To round off the lightning talks, Irini Papadimitriou (Creative Director, FutureEverything) spoke about issues of consent and echoed themes from earlier in the day around the increasingly personal nature of our interactions with data systems, asking: do trust considerations increase even further when technology is not just invisible, but actively mimics human behaviour and interaction?

More than sixty Ars Electronica delegates engaged with the panellists’ talks, in amongst one of the busiest arts and technology festivals in the world, every loud noise from outside the workshop room a reminder of the countless attractions peppered throughout the festival site.

Co-creating a Manifesto

After this inspiring round of lightning talks, we brought the room together to discuss the provocations and issues raised by our speakers around four core issues of transparency, literacy, ethics and governance. In order to do this effectively, we had a series of conversations which were each focused around one of these core issues, although, of course, they are all closely intertwined.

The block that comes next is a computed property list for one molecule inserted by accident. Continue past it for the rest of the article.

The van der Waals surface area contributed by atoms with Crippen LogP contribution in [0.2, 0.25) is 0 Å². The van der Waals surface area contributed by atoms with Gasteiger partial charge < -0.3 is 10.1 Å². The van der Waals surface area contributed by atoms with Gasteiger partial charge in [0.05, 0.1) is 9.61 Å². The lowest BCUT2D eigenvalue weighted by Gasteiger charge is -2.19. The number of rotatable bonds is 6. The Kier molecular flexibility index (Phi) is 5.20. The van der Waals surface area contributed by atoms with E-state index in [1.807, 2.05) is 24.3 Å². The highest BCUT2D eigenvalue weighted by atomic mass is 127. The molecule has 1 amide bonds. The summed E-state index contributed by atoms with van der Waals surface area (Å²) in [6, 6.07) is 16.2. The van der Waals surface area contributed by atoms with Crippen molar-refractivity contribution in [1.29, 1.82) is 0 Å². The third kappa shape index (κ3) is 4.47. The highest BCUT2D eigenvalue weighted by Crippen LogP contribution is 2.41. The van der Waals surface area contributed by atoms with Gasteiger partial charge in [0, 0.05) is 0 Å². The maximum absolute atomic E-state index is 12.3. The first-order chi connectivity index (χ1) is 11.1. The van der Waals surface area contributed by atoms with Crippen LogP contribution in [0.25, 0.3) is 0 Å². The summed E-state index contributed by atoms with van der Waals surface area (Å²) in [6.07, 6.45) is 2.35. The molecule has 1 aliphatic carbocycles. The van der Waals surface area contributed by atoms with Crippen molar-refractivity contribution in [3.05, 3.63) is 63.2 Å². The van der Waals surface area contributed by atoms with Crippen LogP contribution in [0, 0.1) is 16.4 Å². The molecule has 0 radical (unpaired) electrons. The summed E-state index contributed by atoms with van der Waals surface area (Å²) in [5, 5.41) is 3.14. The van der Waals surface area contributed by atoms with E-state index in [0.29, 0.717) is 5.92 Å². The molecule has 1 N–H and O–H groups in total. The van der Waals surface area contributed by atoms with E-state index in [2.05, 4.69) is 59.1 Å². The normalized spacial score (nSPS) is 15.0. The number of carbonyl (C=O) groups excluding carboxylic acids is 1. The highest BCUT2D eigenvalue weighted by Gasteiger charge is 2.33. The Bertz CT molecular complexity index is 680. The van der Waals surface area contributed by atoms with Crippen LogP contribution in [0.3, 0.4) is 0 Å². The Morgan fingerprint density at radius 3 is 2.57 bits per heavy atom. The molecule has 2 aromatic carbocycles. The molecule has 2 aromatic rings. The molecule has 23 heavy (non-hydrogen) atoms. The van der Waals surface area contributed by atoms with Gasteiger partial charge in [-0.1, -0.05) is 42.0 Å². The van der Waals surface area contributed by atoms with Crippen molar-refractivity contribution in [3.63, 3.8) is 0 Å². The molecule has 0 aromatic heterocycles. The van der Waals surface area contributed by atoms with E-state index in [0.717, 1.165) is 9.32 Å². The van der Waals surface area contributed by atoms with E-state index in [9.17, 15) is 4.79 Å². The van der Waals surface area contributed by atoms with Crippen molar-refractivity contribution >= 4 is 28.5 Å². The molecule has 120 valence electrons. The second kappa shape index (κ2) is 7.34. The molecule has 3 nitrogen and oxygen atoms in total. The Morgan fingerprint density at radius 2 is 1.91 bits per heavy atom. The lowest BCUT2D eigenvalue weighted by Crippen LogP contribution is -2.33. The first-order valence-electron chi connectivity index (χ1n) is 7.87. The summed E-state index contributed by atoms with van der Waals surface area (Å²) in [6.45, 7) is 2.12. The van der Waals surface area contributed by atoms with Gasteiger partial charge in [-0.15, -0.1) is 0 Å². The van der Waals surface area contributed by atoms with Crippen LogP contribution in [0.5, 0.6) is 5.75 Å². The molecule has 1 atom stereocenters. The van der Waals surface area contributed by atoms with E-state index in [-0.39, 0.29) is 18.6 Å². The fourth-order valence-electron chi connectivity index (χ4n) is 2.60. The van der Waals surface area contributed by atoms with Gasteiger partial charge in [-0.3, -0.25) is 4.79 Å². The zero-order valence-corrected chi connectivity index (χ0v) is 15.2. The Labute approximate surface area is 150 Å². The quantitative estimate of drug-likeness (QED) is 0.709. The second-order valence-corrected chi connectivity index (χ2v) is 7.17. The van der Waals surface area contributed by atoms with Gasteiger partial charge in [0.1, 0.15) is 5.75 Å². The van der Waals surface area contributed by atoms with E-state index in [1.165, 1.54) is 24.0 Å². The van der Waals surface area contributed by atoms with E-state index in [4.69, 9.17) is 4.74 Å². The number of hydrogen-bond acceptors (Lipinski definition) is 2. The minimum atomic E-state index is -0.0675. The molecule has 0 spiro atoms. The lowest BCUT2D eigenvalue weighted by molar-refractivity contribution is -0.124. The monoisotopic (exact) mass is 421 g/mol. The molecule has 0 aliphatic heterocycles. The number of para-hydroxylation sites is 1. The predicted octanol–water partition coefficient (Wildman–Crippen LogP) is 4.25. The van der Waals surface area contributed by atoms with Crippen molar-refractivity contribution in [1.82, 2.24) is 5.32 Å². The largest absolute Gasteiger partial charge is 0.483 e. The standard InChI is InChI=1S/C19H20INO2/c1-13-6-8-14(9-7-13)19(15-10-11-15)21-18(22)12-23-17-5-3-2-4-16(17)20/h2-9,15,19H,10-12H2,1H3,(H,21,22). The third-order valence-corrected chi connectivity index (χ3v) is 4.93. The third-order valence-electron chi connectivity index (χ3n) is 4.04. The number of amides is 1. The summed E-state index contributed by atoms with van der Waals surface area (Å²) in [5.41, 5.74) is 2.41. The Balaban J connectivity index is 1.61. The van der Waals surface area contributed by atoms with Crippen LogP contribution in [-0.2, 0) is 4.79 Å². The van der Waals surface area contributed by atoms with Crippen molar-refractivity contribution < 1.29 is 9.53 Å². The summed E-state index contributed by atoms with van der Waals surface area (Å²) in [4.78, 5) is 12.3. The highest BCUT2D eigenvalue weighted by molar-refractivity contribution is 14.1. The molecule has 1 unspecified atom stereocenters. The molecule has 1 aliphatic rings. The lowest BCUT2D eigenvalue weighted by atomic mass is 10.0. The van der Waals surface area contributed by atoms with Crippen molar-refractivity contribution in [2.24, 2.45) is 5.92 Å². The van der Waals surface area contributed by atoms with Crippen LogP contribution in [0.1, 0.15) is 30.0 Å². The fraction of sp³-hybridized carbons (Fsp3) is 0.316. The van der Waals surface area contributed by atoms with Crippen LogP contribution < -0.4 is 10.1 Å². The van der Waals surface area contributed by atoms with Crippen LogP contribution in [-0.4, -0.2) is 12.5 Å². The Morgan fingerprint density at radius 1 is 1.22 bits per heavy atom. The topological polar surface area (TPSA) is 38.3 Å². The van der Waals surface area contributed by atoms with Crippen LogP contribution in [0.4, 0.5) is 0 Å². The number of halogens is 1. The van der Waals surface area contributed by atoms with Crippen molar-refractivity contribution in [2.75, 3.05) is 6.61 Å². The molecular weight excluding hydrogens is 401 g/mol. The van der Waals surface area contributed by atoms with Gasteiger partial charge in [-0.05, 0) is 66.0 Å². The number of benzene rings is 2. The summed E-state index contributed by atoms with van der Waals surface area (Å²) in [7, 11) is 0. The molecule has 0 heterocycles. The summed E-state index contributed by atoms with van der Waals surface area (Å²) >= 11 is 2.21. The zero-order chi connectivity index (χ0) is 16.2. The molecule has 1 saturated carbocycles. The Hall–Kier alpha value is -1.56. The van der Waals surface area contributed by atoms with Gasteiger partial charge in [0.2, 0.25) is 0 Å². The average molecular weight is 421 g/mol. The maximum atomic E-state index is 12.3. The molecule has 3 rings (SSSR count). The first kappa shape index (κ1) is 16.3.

Each conversation was led by a moderator, who helped direct the flow of debate and keep us on track. Using a design canvas as a framework, and post-it notes to attach ideas to the framework, all of the participants were able to highlight issues and propose solutions which were of particular importance to them. Then, through further discussions, the different perspectives of the people around the table allowed us to build a strong but subtle picture of ideas that were important to all of us.

Consequences and Future Development